Featured Research

from universities, journals, and other organizations

Nanomaterial to help reduce carbon dioxide emissions

Date:
July 9, 2013
Source:
University of Adelaide
Summary:
Researchers have developed a new nanomaterial that could help reduce carbon dioxide emissions from coal-fired power stations.

University of Adelaide researchers have developed a new nanomaterial that could help reduce carbon dioxide emissions from coal-fired power stations.

Related Articles


The new nanomaterial, described in the Journal of the American Chemical Society, efficiently separates the greenhouse gas carbon dioxide from nitrogen, the other significant component of the waste gas released by coal-fired power stations. This would allow the carbon dioxide to be separated before being stored, rather than released to the atmosphere.

"A considerable amount of Australia's -- and the world's -- carbon dioxide emissions come from coal-fired power stations," says Associate Professor Christopher Sumby, project leader and ARC Future Fellow in the University's School of Chemistry and Physics.

"Removing CO2 from the flue gas mixture is the focus of a lot of research. Most of Australia's energy generation still comes from coal. Changing to cleaner energies is not that straightforward but, if we can clean up the emissions, we've got a great stop-gap technology."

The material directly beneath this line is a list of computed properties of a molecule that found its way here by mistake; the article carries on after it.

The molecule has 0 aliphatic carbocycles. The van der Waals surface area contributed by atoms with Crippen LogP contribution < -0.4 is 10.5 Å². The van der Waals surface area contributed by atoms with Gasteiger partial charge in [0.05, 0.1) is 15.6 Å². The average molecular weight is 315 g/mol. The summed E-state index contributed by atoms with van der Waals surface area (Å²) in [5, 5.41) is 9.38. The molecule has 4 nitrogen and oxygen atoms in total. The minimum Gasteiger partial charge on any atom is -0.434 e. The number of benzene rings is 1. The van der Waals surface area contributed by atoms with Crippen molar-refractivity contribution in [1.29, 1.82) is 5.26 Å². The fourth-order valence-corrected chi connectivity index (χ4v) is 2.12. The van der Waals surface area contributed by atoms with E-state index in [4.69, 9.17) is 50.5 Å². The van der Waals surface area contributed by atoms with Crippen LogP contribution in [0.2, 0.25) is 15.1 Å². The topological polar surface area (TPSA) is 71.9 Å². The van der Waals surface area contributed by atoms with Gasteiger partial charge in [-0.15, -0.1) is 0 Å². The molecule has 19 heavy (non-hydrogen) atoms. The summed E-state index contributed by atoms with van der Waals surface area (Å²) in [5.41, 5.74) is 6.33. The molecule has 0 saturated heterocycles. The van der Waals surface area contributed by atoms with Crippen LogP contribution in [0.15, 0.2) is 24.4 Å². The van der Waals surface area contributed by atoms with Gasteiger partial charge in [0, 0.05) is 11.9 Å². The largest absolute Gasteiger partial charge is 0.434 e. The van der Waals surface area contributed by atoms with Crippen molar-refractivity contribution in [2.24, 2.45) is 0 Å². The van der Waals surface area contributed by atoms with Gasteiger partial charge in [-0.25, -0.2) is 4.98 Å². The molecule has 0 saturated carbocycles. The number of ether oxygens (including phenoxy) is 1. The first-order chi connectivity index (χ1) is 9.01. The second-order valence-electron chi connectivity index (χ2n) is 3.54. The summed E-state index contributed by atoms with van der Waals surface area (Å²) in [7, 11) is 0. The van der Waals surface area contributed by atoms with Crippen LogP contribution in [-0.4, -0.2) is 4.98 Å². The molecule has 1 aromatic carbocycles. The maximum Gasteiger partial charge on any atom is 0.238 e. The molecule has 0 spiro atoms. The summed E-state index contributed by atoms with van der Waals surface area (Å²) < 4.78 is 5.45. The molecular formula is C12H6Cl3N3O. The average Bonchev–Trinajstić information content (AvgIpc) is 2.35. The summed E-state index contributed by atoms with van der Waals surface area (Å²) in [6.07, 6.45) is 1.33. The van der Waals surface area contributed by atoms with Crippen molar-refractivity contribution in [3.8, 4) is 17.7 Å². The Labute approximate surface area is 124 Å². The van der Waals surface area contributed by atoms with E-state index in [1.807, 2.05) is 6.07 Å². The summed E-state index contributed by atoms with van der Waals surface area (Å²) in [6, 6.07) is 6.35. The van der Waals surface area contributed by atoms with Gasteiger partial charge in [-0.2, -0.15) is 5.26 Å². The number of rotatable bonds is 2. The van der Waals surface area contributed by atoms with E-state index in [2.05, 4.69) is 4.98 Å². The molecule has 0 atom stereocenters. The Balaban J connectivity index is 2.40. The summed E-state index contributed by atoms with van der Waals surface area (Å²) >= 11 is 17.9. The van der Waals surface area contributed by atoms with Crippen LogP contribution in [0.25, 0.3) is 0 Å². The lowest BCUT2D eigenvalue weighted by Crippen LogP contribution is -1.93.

The researchers have produced a new absorbent material, called a 'metal-organic framework', which has "remarkable selectivity" for separating CO2 from nitrogen.

"It is like a sponge but at a nanoscale," says Associate Professor Sumby. "The material has small pores that gas molecules can fit into -- a CO2 molecule fits but a nitrogen molecule is slightly too big. That's how we separate them."

Other methods of separating CO2 from nitrogen are energy-intensive and expensive. This material has the potential to be more energy efficient. It's easy to regenerate (removing the CO2) for reuse, with small changes in temperature or pressure.

"This material could be used as it is but there are probably smarter ways to implement the benefits," says Associate Professor Sumby.